• They can create a podcast about various acts of kindness. They can invite people around the school to share an anecdote then piece these clips together with an audio editor like Garage Band or Audacity. Find lesson templates and more information in this presentation about podcasting.
  • Read to them a story about kindness and have them share when someone was kind to them or when they witnessed kind acts. They can share these stories on Voicethread.
  • If you teach older students, have them adopt a younger class. They can pair up with the younger kids and teach them something new, read them books, or play games with them.
  • Students can create coupons that help the recipient in some way, such as help a peer study for a test, make lunch for someone, or do a chore.

Other Resources

Challenge:

Inspire your students to perform at least 5 simple acts of kindness and reflect on the experience.

If you enjoyed these ideas, you may want to get your copy of The 30 Goals for Teachers or my $5.99 ebook, Learning to Go, which has digital/mobile activities for any device and editable/printable handouts and rubrics. Subscribe for FREE to receive regular updates!

Bookmarks
Digital storytelling, by shellyterrell
Included in the Digital Ideas Advent Calendar! Scroll the image below and each day discover free web tools, apps, and resources.

Bookmark and Share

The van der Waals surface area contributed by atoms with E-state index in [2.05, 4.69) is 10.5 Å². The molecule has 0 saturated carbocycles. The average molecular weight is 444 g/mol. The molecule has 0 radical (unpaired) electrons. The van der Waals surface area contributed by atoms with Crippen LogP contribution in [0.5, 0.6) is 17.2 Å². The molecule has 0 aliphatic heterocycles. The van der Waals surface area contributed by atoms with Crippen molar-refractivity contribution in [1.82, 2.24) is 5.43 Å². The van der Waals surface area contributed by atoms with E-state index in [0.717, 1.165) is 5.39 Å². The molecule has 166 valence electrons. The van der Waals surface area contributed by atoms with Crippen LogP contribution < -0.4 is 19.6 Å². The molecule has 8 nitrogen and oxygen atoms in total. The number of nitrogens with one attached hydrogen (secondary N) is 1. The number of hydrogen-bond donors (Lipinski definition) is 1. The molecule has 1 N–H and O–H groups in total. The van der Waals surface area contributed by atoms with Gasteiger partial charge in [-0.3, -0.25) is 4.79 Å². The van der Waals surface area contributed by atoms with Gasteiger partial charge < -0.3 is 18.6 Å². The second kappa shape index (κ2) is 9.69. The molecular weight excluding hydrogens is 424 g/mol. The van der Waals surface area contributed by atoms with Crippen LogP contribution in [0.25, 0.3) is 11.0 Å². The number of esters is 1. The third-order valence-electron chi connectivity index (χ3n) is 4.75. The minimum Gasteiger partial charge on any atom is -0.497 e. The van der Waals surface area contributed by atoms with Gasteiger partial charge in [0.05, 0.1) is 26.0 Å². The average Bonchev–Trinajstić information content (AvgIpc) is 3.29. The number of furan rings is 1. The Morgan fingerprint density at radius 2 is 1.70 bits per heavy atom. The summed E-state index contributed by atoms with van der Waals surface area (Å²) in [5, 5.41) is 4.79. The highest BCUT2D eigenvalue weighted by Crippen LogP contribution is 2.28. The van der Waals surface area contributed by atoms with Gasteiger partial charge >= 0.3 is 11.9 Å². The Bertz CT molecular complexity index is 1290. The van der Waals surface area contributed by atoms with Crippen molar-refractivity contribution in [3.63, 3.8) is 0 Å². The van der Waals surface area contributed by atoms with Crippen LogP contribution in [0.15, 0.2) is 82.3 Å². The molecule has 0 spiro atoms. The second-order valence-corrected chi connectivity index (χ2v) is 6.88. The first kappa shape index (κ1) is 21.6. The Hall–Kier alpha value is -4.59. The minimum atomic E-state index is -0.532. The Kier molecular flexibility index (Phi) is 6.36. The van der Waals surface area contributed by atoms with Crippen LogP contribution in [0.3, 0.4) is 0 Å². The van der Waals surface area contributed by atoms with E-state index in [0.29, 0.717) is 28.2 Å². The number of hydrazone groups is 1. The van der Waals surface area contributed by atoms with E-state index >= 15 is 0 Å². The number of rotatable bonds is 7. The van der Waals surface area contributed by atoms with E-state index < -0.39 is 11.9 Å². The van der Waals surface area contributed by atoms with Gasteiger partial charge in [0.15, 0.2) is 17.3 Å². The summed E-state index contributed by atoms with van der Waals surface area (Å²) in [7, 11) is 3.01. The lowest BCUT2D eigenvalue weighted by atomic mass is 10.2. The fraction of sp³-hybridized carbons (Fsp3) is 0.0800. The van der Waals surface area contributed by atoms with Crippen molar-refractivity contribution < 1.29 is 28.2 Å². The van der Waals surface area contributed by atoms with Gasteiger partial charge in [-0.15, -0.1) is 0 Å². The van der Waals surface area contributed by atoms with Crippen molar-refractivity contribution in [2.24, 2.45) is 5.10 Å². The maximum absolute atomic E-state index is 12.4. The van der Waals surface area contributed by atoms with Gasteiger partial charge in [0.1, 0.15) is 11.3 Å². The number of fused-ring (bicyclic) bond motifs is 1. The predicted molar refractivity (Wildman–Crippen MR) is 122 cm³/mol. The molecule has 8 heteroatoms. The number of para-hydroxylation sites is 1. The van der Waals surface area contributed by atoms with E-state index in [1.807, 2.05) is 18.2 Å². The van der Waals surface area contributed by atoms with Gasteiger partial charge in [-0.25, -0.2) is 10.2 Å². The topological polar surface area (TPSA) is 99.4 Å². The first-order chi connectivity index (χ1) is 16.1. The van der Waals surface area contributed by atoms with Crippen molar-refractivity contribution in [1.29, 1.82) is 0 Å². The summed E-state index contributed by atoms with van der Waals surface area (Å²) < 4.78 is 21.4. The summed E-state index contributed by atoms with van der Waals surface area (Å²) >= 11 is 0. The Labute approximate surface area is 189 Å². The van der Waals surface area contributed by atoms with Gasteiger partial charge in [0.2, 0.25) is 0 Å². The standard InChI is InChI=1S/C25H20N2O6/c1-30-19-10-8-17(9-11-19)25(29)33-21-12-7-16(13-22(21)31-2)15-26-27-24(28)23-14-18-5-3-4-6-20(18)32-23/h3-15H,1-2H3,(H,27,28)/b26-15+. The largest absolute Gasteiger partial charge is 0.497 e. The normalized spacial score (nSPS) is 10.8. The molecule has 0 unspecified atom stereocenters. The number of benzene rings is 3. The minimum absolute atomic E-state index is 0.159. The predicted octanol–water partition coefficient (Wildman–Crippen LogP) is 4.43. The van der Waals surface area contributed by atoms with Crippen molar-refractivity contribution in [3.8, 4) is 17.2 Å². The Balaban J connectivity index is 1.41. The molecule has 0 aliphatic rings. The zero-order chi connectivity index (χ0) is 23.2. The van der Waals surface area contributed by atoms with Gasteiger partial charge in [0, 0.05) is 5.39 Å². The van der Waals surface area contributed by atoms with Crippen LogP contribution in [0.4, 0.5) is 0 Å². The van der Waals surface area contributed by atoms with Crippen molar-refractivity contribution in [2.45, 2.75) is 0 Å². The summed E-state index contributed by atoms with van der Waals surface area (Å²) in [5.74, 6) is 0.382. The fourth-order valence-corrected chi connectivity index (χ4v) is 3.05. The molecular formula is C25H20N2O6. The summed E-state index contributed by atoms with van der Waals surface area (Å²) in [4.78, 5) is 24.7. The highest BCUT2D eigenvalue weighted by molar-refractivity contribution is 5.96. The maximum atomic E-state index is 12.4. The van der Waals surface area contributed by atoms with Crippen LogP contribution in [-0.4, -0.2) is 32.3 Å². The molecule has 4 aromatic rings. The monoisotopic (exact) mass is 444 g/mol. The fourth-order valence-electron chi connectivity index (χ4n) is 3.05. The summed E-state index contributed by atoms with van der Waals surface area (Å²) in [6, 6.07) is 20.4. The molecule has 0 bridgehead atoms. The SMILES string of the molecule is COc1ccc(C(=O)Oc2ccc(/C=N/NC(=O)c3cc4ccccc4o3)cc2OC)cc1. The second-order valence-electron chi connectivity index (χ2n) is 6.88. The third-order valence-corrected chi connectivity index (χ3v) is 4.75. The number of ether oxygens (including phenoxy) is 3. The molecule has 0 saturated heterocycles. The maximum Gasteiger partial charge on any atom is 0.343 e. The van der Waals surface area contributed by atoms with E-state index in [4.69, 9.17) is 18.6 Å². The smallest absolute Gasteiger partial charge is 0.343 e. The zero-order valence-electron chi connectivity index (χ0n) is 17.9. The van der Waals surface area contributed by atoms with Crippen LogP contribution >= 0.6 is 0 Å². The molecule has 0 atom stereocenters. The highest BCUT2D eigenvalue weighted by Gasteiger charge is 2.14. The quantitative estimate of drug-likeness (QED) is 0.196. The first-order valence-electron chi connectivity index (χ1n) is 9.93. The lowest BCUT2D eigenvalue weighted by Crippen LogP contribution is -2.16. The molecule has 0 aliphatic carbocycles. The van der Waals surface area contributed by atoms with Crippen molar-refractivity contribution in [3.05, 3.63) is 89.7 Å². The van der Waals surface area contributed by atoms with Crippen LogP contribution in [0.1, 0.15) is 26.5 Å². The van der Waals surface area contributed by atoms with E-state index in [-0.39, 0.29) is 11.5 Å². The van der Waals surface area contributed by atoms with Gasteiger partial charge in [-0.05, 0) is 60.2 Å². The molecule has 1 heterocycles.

Read More

This Year be an EduHero!

Screen Shot 2014-08-19 at 8.26.52 AM

A hero is someone who has given his or her life to something bigger than oneself. – Joseph Campbell, The Hero with a Thousand Faces

Our world is full of hero potential waiting to be motivated, supported, and skilled. Teachers hold the key to unleashing that potential, yet many are wounded heroes themselves. According to Teachers Count, the average teacher impacts 3000 students within a lifetime. How many students have you already impacted? How many will you impact this year? What kind of impact will your students have on others and the world? We need you inspired, strong, and mission minded so that you inspire your learners to lead heroic lives.

Teachers are everyday heroes going through a journey. In order to become an EduHero you have to continue this journey. This year, I’m presenting keynotes on The EduHero Journey, which is my adaption of Campbell’s monomyth. I’ve been researching Campbell’s hero journey since 1997. According to Joseph Campbell, every hero (Jesus, Buddha, Superheroes, etc.) goes through a similar hero journey. I have outlined the stages below and included a slideshare of my recent closing keynote for the ITDIMOOC. For this initial presentation, I asked Sylvia Guinan, a teacher I consider an EduHero, to co-present my research with me and share her personal EduHero journey.